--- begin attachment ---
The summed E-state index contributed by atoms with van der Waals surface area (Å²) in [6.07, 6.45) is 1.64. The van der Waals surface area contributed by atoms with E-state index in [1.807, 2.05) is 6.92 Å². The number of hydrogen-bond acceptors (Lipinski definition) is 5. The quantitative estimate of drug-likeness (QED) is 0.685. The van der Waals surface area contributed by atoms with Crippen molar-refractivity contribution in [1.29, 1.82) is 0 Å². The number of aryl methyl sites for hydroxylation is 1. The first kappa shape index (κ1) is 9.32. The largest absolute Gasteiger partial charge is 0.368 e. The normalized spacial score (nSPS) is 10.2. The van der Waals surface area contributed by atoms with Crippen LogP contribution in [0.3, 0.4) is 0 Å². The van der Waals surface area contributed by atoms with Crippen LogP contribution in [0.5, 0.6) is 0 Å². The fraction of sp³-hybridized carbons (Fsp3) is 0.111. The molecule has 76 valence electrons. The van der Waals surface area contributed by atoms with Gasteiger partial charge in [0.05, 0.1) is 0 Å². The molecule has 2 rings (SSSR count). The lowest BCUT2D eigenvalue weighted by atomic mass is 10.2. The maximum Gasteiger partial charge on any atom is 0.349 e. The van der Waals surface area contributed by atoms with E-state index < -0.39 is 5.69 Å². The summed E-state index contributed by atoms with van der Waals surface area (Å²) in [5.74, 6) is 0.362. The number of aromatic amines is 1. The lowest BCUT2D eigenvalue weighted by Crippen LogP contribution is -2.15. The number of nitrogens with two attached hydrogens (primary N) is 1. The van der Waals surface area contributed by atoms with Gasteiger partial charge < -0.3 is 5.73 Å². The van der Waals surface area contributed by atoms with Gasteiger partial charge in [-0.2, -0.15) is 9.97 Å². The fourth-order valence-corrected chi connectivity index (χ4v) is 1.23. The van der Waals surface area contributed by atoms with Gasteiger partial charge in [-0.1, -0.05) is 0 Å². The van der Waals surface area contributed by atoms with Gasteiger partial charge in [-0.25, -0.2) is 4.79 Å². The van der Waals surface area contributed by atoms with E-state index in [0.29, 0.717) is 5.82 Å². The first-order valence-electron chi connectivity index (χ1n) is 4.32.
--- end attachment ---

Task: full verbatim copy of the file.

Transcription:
The summed E-state index contributed by atoms with van der Waals surface area (Å²) in [6.07, 6.45) is 1.64. The van der Waals surface area contributed by atoms with E-state index in [1.807, 2.05) is 6.92 Å². The number of hydrogen-bond acceptors (Lipinski definition) is 5. The quantitative estimate of drug-likeness (QED) is 0.685. The van der Waals surface area contributed by atoms with Crippen molar-refractivity contribution in [1.29, 1.82) is 0 Å². The number of aryl methyl sites for hydroxylation is 1. The first kappa shape index (κ1) is 9.32. The largest absolute Gasteiger partial charge is 0.368 e. The normalized spacial score (nSPS) is 10.2. The van der Waals surface area contributed by atoms with Crippen LogP contribution in [0.3, 0.4) is 0 Å². The van der Waals surface area contributed by atoms with Crippen LogP contribution in [0.5, 0.6) is 0 Å². The fraction of sp³-hybridized carbons (Fsp3) is 0.111. The molecule has 76 valence electrons. The van der Waals surface area contributed by atoms with Gasteiger partial charge in [0.05, 0.1) is 0 Å². The molecule has 2 rings (SSSR count). The lowest BCUT2D eigenvalue weighted by atomic mass is 10.2. The maximum Gasteiger partial charge on any atom is 0.349 e. The van der Waals surface area contributed by atoms with E-state index < -0.39 is 5.69 Å². The summed E-state index contributed by atoms with van der Waals surface area (Å²) in [5.74, 6) is 0.362. The number of aromatic amines is 1. The lowest BCUT2D eigenvalue weighted by Crippen LogP contribution is -2.15. The number of nitrogens with two attached hydrogens (primary N) is 1. The van der Waals surface area contributed by atoms with Gasteiger partial charge < -0.3 is 5.73 Å². The van der Waals surface area contributed by atoms with Gasteiger partial charge in [-0.2, -0.15) is 9.97 Å². The fourth-order valence-corrected chi connectivity index (χ4v) is 1.23. The van der Waals surface area contributed by atoms with Gasteiger partial charge in [-0.1, -0.05) is 0 Å². The van der Waals surface area contributed by atoms with Gasteiger partial charge in [-0.25, -0.2) is 4.79 Å². The van der Waals surface area contributed by atoms with E-state index in [0.29, 0.717) is 5.82 Å². The first-order valence-electron chi connectivity index (χ1n) is 4.32.